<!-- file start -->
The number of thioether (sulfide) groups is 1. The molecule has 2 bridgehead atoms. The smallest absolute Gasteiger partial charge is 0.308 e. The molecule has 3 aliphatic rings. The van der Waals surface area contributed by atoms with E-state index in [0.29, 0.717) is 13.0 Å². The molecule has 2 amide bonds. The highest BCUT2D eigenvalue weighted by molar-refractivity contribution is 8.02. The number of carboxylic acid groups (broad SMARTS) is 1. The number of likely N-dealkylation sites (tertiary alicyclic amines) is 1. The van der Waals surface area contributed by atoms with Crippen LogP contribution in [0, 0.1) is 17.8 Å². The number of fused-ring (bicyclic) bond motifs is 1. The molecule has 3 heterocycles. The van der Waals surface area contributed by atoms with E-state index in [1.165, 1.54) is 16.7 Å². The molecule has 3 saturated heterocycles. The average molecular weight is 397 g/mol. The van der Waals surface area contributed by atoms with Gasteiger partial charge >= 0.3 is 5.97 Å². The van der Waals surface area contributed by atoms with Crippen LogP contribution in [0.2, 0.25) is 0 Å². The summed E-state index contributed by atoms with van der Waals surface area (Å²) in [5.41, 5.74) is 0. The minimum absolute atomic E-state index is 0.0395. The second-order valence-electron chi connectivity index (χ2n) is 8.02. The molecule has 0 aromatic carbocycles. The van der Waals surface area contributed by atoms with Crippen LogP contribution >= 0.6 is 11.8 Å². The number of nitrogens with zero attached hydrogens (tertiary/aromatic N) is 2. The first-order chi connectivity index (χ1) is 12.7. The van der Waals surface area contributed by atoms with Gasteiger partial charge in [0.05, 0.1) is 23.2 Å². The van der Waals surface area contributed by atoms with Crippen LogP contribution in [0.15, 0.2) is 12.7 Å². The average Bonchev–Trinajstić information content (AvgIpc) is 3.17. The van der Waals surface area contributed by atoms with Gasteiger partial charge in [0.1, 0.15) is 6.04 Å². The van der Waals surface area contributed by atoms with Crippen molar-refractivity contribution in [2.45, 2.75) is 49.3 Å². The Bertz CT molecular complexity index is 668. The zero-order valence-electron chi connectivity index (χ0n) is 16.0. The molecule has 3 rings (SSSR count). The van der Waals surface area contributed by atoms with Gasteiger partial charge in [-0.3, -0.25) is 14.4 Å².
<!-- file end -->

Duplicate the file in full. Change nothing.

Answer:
The number of thioether (sulfide) groups is 1. The molecule has 2 bridgehead atoms. The smallest absolute Gasteiger partial charge is 0.308 e. The molecule has 3 aliphatic rings. The van der Waals surface area contributed by atoms with E-state index in [0.29, 0.717) is 13.0 Å². The molecule has 2 amide bonds. The highest BCUT2D eigenvalue weighted by molar-refractivity contribution is 8.02. The number of carboxylic acid groups (broad SMARTS) is 1. The number of likely N-dealkylation sites (tertiary alicyclic amines) is 1. The van der Waals surface area contributed by atoms with Crippen LogP contribution in [0, 0.1) is 17.8 Å². The number of fused-ring (bicyclic) bond motifs is 1. The molecule has 3 heterocycles. The van der Waals surface area contributed by atoms with E-state index in [1.165, 1.54) is 16.7 Å². The molecule has 3 saturated heterocycles. The average molecular weight is 397 g/mol. The van der Waals surface area contributed by atoms with Gasteiger partial charge >= 0.3 is 5.97 Å². The van der Waals surface area contributed by atoms with Crippen LogP contribution in [0.2, 0.25) is 0 Å². The summed E-state index contributed by atoms with van der Waals surface area (Å²) in [5.41, 5.74) is 0. The minimum absolute atomic E-state index is 0.0395. The second-order valence-electron chi connectivity index (χ2n) is 8.02. The molecule has 0 aromatic carbocycles. The van der Waals surface area contributed by atoms with Crippen LogP contribution >= 0.6 is 11.8 Å². The number of nitrogens with zero attached hydrogens (tertiary/aromatic N) is 2. The first-order chi connectivity index (χ1) is 12.7. The van der Waals surface area contributed by atoms with Gasteiger partial charge in [0.05, 0.1) is 23.2 Å². The van der Waals surface area contributed by atoms with Crippen LogP contribution in [0.15, 0.2) is 12.7 Å². The average Bonchev–Trinajstić information content (AvgIpc) is 3.17. The van der Waals surface area contributed by atoms with Gasteiger partial charge in [0.1, 0.15) is 6.04 Å². The van der Waals surface area contributed by atoms with Crippen molar-refractivity contribution in [2.45, 2.75) is 49.3 Å². The Bertz CT molecular complexity index is 668. The zero-order valence-electron chi connectivity index (χ0n) is 16.0. The molecule has 3 rings (SSSR count). The van der Waals surface area contributed by atoms with Gasteiger partial charge in [-0.3, -0.25) is 14.4 Å².